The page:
I finished Stephen Ambrose’s Nixon: Ruin and Recovery, 1973-1990. On page 586, Ambrose asks questions about Nixon that a number of people have asked: “What made Richard Nixon what he was? How could a man who had so much talent, brains, ambition, and success feel so insecure, so snubbed, so unrewarded?” Ambrose goes on to say: “It is not insignificant that with all the words expended on him, Nixon himself has provided the most insightful analysis.” Ambrose then quotes Nixon as saying the following:
“What starts the process really are the laughs and snubs and slights you get when you are a kid. Sometimes it’s because you’re poor or Irish or Jewish or ugly or simply that you are skinny. But if you are reasonably intelligent and if your anger is deep enough and strong enough, you learn that you can change those attitudes by excellence, personal gut performance, while those who have everything are sitting on their fat butts….[When you get to the top] You find you can’t stop playing the game the way you’ve always played it because it is a part of you and you need it as much as you do an arm or a leg. So you are lean and mean and resourceful and you continue to walk on the edge of the precipice because over the years you have become fascinated by how close to the edge you can walk without losing your balance.”
Hugh Sidey said the following about his own understanding of Nixon’s self-image: “Born clumsy, not very good looking, to parents who were overworked, overburdened, harsh. Confronted by poverty, by a society that was wealthy and did not much care about him. Ridiculed in early life and always. Yet there was a fierce talent beneath all that. He kept everything—-resentment and talent. He understood that his success depended on him developing his mind and at least to some degree getting along in society. But he never abandoned his black impulses to lash out at the world which made him kind of lumpy and uncoordinated and denied him warmth and security.”
Ambrose characterizes Nixon as one with drive—-who kept coming back even after people thought he was through. Was it an angry “I’ll show them” attitude that propelled Nixon’s drive? Perhaps. The thing is, Ambrose argues that there were downsides to the way that Nixon did things. For example, the way that Nixon surprised people with his proposals and ideas after keeping them a secret was not conducive to him building bridges with the Congress (which he scorned) and thereby achieving lasting results. It’s hard to completely stereotype Nixon on this, for he did work with people. As Sidey said, Nixon learned that, his introversion and anger notwithstanding, he had to learn to get along in society. And yet, Nixon alienated many because he struck them as a glory-hog and as one who did things by and for himself, without a great deal of collaboration.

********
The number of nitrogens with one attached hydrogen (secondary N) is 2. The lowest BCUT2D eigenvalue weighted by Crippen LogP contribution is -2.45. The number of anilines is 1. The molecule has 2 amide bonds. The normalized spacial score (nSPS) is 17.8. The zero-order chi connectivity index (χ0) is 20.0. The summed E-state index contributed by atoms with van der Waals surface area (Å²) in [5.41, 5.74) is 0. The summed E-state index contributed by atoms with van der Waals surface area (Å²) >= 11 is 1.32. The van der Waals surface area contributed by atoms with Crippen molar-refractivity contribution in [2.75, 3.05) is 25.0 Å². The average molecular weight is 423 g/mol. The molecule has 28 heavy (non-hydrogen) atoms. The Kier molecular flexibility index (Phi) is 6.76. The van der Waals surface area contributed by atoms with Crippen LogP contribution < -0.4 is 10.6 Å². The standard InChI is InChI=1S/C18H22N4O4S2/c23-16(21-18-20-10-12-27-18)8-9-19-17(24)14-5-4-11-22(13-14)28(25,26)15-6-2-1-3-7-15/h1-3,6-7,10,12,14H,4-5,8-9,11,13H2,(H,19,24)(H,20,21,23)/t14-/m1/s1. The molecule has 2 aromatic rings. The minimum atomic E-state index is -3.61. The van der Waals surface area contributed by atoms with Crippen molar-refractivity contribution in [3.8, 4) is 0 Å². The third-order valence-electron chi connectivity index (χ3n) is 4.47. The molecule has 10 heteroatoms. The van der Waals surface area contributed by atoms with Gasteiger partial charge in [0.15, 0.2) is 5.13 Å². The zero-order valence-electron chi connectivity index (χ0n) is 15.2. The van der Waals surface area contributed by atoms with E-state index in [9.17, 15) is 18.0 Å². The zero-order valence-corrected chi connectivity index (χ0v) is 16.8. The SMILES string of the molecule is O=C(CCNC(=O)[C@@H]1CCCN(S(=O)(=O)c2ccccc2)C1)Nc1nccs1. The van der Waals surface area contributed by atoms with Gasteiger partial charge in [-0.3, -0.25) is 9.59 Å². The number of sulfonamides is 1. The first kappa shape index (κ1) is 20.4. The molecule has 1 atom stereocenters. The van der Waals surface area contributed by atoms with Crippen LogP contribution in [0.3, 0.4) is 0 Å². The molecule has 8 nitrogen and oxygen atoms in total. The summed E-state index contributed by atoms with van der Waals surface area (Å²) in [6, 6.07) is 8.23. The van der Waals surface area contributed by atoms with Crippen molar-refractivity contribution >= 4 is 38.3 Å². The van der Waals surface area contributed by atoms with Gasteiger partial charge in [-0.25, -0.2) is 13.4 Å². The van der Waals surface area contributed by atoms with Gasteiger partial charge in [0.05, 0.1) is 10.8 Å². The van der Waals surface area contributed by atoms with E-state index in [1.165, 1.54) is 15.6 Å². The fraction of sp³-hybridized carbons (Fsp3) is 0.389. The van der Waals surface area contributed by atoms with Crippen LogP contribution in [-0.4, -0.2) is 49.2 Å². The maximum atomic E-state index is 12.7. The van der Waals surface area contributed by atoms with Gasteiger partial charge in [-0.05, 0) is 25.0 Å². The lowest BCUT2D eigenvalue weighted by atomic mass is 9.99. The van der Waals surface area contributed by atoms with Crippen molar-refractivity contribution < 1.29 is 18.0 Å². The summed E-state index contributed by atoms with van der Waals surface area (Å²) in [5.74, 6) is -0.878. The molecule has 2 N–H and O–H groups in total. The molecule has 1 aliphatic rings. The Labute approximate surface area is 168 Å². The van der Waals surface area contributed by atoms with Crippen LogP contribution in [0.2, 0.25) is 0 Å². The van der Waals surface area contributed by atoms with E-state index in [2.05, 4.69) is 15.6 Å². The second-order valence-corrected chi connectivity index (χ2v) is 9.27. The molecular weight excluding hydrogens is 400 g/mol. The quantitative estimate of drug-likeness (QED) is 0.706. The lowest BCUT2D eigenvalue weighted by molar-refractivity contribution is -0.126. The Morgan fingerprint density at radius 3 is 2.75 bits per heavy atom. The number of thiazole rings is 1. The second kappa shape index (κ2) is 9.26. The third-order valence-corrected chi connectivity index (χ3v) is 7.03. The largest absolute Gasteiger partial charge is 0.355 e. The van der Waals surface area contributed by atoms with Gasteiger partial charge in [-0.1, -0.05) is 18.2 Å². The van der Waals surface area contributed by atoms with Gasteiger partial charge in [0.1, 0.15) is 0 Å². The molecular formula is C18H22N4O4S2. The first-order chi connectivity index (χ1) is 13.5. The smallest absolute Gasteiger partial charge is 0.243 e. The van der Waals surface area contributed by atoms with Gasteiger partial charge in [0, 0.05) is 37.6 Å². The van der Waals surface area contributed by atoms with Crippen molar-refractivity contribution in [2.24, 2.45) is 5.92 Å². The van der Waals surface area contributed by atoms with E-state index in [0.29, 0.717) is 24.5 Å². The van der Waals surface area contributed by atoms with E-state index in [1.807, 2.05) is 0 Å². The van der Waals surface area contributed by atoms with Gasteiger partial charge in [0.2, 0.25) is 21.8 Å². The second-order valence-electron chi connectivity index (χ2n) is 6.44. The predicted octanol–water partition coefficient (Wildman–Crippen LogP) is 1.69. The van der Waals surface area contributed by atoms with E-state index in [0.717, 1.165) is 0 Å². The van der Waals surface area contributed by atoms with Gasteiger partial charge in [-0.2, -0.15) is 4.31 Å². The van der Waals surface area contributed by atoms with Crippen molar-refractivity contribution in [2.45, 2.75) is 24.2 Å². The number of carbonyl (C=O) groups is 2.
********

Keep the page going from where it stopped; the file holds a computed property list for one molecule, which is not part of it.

A part of me admires Nixon’s “screw you” approach. I admire it in President Barack Obama! Remember when Obama gave his second inaugural address, displaying a salient commitment to a progressive agenda, and then he went on to send in his nomination of Chuck Hagel for Secretary of Defense, even though Hagel was being criticized by prominent Republicans? I loved it! But Obama has been criticized for not collaborating with the Republicans enough, and for not building bridges with the Congress. Maybe that sort of approach does inhibit things from getting done. And yet, I wonder what would have happened had Republicans been included more in the process of health care reform. Would they have killed it?